The mission of the National Investment Center for Seniors Housing & Care (NIC) is to help ensure that a greater number of America’s seniors have access to quality housing, care and services, thereby enabling them to live meaningful, purposeful lives. We accomplish this goal by providing data, analytics and connections that bring together investors and care providers.
While many industry participants are familiar with NIC’s seniors housing market fundamentals and transactional data and research, some are surprised to learn that NIC also conducts independent research in the skilled nursing sector. This sector has commonalities with the private-pay seniors housing sector, but it’s also marked by some key differences.
This article will discuss NIC’s data and research in the skilled nursing sector. But let’s begin by highlighting several notable differences between skilled nursing and private-pay seniors housing.
- First, operationally the degree of services delivered in the skilled nursing sector is much higher than in the seniors housing sector. The descriptor “skilled nursing” is key, since these residents require the skill set of medically-trained staff.
- Second, a tremendous need for capital exists, both to upgrade technology and to reposition or replace aging buildings to meet the demands of higher-acuity patients, as well as payors and care partners. Half of the skilled nursing properties in the top 99 metro markets were built before 1980, so investment in real estate and operations is imperative for future success.
- Third, the skilled nursing sector needs to attract new real estate investors and private equity health care investors, to fund the needed transformation of buildings and technology and prepare for the oncoming wave of aging Americans.
- Fourth, the lack of available data and transparency in skilled nursing, relative to seniors housing, has contributed to a lower level of investment in the sector.
- Fifth, residents in skilled nursing may be either long-term or short-term. The latter stay in a skilled nursing property for rehabilitation purposes following an acute care episode in a hospital. These stays tend to be for a defined period of time and are usually less than 60 days.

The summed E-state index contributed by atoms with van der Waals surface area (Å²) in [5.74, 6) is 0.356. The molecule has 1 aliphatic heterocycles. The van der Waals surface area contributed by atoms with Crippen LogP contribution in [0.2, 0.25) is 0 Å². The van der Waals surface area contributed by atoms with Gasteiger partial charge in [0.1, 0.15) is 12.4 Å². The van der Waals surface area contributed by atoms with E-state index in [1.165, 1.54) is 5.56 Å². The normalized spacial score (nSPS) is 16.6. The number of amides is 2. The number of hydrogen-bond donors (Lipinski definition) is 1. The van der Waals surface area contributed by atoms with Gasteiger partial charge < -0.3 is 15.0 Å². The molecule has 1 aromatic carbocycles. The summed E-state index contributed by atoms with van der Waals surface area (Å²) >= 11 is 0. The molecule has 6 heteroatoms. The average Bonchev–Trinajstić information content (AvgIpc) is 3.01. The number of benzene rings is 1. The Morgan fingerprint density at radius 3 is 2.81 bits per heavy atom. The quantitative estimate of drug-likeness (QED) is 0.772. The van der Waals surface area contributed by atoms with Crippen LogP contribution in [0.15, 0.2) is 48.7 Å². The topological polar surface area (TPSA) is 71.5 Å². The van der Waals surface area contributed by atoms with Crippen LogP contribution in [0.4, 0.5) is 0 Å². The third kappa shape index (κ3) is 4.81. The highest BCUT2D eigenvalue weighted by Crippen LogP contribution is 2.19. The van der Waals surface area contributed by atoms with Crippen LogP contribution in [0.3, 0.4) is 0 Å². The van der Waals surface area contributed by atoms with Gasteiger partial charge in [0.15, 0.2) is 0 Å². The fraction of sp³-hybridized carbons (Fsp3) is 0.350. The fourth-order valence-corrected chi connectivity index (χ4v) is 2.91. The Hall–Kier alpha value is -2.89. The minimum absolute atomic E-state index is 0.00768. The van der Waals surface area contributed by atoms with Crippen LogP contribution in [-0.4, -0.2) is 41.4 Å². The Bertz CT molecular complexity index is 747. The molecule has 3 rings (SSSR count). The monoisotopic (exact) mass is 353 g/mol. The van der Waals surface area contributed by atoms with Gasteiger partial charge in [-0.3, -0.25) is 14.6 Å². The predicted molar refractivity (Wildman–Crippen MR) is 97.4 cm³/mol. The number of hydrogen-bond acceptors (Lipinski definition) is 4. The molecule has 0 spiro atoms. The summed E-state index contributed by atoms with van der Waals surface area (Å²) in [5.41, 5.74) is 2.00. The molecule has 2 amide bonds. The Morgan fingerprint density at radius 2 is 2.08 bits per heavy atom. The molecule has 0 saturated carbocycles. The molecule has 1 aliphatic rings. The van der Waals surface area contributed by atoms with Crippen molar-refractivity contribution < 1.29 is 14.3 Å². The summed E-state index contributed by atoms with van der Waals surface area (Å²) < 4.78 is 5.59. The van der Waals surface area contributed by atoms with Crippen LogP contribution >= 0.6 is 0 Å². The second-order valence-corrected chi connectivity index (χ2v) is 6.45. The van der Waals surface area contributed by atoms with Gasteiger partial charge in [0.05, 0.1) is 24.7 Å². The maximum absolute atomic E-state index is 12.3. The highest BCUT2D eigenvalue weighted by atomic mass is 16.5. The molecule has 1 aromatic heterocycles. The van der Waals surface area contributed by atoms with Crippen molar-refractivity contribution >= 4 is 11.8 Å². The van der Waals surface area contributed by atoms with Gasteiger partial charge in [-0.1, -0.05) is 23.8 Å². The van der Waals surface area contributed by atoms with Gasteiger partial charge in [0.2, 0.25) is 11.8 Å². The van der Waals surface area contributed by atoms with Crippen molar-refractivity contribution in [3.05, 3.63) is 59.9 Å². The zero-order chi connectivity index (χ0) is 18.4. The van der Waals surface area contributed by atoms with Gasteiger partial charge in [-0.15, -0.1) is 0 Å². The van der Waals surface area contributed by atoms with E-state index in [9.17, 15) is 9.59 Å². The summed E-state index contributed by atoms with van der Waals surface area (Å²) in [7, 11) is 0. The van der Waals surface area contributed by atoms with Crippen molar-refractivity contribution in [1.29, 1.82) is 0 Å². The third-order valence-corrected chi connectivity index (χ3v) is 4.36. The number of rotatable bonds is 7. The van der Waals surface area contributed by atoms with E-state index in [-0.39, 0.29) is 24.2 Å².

- Sixth, and most notably, a large part of skilled nursing revenue come from government sources such as Medicaid in the case of long-term residents, or Medicare in the case of post-acute rehabilitation, rather than directly from the consumers in private-pay alternatives.
History of the NIC SNF report
Today’s skilled nursing sector is in a period of dynamic change. Unlike the private-pay seniors housing sector, skilled nursing is under the influence of federal and state governments as the primary payor. Policies at both the state and national level, usually geared toward lowering government spending, impact the market dynamics of skilled nursing. For investors, the uncertainty associated with policy changes can leave them hesitant to commit funds to this sector. Additionally, and most recently, new players in the post-acute care space such as home health and home care, as well as assisted living operators, are bringing more competition to this market. Evolving demographics and technology disruptions add further elements of change to this sector.
The lack of available data and transparency in skilled nursing, relative to seniors housing, has also contributed to a lower level of investment in the sector. Indeed, until recently, investors have had limited timely, relevant and consistent data to understand the impact of these trends on the market. Recognizing these changes and the need for data, NIC has been trying to address this information need. This is not dissimilar to the role NIC has played in the seniors housing and care industry since 1991. As an independent arbiter and successful aggregator and interpreter of data, NIC has brought key metrics to the investment community.